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Why Designers and Engineers Should Work Together to Develop Your Next Product

For successful products, design needs to inform engineering, and engineering needs to inform design. Learn how to achieve this synergy on your next project.

John Bernero

March 28 th 2024 | 8 min read

Design and R&D leaders often think about the product development process in a linear way. First, they come up with an idea for a new product. Then, they generate a marketable concept — either by engaging a design firm or by working with their internal design team. And finally, they bring the completed design to a contract manufacturer or their internal engineering team to make it a reality.

This is not the best way to increase your product’s odds of success.

A siloed approach to product development comes with at least two significant risks. You could end up with a beautiful design you love only to find out it’s impossible to manufacture. Or, key elements of your design could get lost in translation when it’s time to pass the concept off from the design team to the engineering team.

In both of these scenarios, your final product is likely to be a lackluster shadow of what it might have been. That’s why we approach product development holistically — with designers and engineers working collaboratively toward the same goal.

The Symbiotic Nature of Design and Engineering in Product Development

To achieve product success, design needs to inform engineering, and engineering needs to inform design. Period. But this can be challenging to achieve since designers and engineers serve distinct functions, often approach problems from opposite points of view, and usually have different requirements and goals.

What Product Designers Want

Designers want to create concepts that draw users in and meet their latent and unmet needs. As such, their design choices are geared toward:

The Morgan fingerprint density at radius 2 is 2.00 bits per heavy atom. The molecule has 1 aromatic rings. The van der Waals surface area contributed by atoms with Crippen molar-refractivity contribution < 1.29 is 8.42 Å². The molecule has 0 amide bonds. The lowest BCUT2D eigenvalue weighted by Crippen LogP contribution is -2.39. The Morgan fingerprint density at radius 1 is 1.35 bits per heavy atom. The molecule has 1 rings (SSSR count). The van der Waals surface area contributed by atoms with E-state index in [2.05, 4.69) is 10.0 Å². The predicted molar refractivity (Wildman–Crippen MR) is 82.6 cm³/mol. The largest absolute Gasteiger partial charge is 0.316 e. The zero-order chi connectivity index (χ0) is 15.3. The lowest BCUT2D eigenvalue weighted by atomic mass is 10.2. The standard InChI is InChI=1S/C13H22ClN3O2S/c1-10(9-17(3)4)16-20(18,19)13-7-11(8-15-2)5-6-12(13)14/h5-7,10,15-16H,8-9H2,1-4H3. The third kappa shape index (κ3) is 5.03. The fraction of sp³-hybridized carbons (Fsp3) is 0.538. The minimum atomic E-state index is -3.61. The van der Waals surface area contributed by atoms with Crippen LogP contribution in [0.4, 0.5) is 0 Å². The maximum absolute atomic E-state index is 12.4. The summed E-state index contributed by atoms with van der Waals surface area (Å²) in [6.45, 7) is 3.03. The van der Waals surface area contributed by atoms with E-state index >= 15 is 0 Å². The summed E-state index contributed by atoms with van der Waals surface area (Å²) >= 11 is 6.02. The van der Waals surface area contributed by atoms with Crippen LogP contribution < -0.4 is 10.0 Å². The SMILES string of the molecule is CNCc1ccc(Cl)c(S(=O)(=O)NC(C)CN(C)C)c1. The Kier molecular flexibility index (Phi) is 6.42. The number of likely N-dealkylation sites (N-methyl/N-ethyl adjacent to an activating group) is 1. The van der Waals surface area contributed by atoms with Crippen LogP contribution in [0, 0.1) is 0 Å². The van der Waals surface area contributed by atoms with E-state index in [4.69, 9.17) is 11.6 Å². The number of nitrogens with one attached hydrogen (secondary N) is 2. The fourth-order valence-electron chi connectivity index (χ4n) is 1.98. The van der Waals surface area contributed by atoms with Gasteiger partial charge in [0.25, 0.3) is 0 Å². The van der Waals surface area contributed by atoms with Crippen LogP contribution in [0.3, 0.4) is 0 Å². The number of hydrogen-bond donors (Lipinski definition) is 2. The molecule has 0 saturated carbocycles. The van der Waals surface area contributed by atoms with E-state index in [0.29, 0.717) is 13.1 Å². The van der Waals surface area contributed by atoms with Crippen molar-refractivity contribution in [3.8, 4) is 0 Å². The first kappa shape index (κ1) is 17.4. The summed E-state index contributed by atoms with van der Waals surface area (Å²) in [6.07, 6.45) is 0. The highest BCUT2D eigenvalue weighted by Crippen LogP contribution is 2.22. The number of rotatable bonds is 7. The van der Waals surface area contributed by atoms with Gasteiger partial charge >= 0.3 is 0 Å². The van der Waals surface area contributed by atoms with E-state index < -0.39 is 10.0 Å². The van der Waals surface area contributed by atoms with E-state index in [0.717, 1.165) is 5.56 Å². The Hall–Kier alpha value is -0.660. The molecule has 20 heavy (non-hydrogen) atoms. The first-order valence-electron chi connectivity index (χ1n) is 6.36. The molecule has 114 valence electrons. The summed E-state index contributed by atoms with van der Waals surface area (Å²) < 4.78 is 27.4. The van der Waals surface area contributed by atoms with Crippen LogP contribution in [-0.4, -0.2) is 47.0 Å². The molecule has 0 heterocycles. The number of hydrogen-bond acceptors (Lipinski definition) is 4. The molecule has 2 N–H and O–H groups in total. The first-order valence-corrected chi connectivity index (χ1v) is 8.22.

• Creating a positive and memorable user experience that sets your product apart from the competition.
  • Incorporating your company’s brand into the product through thoughtful and consistent design choices (whether or not you have an official design language).
  • Ensuring your product looks innovative and modern while feeling ergonomically pleasing.
  • Generating “must-have” enthusiasm for your product.

However, if designers don’t intentionally think about your product’s engineering constraints, they could create a beautiful concept that looks great in theory but falls flat in practice.

For example, one client came to us for help developing a concept another firm designed. The design was beautiful and exciting — and it had already captured the attention and approval of the client’s CEO, the executive leadership team, and the marketing department.

There was just one problem. When we started engineering the solution, we found that the designers hadn’t considered the size of all the components the product required. They dove right into creating a cool concept without factoring in the limitations of the product’s casing. This required us to refine and modify the design to make it work — which was disappointing and embarrassing for the client since they had already shopped the concept around to their stakeholders.

What Product Engineers Want

Engineers are more concerned with function than form. So generally speaking, they’re much more interested in:

  • Ensuring your design is feasible and can stand up to the demands of mass production and manufacturing.
  • Crossing every regulatory “t” and dotting every “i.”
  • Choosing the right mix of COTS and custom parts to maximize your product’s functionality and longevity.
  • Keeping your product’s total cost within budget.

When engineering or contract manufacturers focus solely on these objectives, they tend to strip the product design down to the lowest common denominator to simplify the development process.

For example, we’ve worked with clients who have engaged our services to conduct user research, create conceptual designs, and produce user-tested, proof-of-concept prototypes. But then, due to cost or internal politics, they take our design to a contract manufacturer (CM) or their internal team for development.